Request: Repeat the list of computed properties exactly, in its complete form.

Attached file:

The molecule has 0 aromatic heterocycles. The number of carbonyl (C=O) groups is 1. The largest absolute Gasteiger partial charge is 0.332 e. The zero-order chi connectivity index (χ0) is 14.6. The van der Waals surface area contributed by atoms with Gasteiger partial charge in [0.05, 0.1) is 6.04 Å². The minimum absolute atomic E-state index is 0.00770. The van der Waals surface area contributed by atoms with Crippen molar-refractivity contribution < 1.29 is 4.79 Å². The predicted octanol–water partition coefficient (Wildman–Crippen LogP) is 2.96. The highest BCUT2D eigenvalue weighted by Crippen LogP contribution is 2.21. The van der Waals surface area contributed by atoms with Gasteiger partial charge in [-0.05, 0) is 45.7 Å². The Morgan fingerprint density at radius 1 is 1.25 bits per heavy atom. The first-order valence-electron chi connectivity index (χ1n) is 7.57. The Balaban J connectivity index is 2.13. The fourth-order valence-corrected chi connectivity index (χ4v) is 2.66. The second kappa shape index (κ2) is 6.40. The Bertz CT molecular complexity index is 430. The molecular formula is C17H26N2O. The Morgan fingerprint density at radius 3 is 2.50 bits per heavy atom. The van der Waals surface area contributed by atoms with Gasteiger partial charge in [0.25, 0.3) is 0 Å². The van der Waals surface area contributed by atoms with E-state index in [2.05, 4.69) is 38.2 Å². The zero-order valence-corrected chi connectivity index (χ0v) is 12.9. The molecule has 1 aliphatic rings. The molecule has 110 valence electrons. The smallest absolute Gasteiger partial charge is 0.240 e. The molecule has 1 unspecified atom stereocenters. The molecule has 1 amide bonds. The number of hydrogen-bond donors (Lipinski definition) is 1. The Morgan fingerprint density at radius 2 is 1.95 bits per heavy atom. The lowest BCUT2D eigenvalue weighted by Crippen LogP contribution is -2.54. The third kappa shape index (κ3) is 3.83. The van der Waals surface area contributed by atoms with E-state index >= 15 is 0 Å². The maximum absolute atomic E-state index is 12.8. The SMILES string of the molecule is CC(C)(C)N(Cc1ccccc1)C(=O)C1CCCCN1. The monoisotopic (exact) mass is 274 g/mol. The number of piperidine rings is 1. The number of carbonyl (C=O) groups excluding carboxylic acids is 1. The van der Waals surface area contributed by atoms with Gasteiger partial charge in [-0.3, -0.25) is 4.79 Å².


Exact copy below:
The molecule has 0 aromatic heterocycles. The number of carbonyl (C=O) groups is 1. The largest absolute Gasteiger partial charge is 0.332 e. The zero-order chi connectivity index (χ0) is 14.6. The van der Waals surface area contributed by atoms with Gasteiger partial charge in [0.05, 0.1) is 6.04 Å². The minimum absolute atomic E-state index is 0.00770. The van der Waals surface area contributed by atoms with Crippen molar-refractivity contribution < 1.29 is 4.79 Å². The predicted octanol–water partition coefficient (Wildman–Crippen LogP) is 2.96. The highest BCUT2D eigenvalue weighted by Crippen LogP contribution is 2.21. The van der Waals surface area contributed by atoms with Gasteiger partial charge in [-0.05, 0) is 45.7 Å². The Morgan fingerprint density at radius 1 is 1.25 bits per heavy atom. The first-order valence-electron chi connectivity index (χ1n) is 7.57. The Balaban J connectivity index is 2.13. The fourth-order valence-corrected chi connectivity index (χ4v) is 2.66. The second kappa shape index (κ2) is 6.40. The Bertz CT molecular complexity index is 430. The molecular formula is C17H26N2O. The Morgan fingerprint density at radius 3 is 2.50 bits per heavy atom. The van der Waals surface area contributed by atoms with Gasteiger partial charge in [0.25, 0.3) is 0 Å². The van der Waals surface area contributed by atoms with E-state index in [2.05, 4.69) is 38.2 Å². The zero-order valence-corrected chi connectivity index (χ0v) is 12.9. The molecule has 1 aliphatic rings. The molecule has 110 valence electrons. The smallest absolute Gasteiger partial charge is 0.240 e. The molecule has 1 unspecified atom stereocenters. The molecule has 1 amide bonds. The number of hydrogen-bond donors (Lipinski definition) is 1. The Morgan fingerprint density at radius 2 is 1.95 bits per heavy atom. The lowest BCUT2D eigenvalue weighted by Crippen LogP contribution is -2.54. The third kappa shape index (κ3) is 3.83. The van der Waals surface area contributed by atoms with E-state index >= 15 is 0 Å². The maximum absolute atomic E-state index is 12.8. The SMILES string of the molecule is CC(C)(C)N(Cc1ccccc1)C(=O)C1CCCCN1. The monoisotopic (exact) mass is 274 g/mol. The number of piperidine rings is 1. The number of carbonyl (C=O) groups excluding carboxylic acids is 1. The van der Waals surface area contributed by atoms with Gasteiger partial charge in [-0.3, -0.25) is 4.79 Å².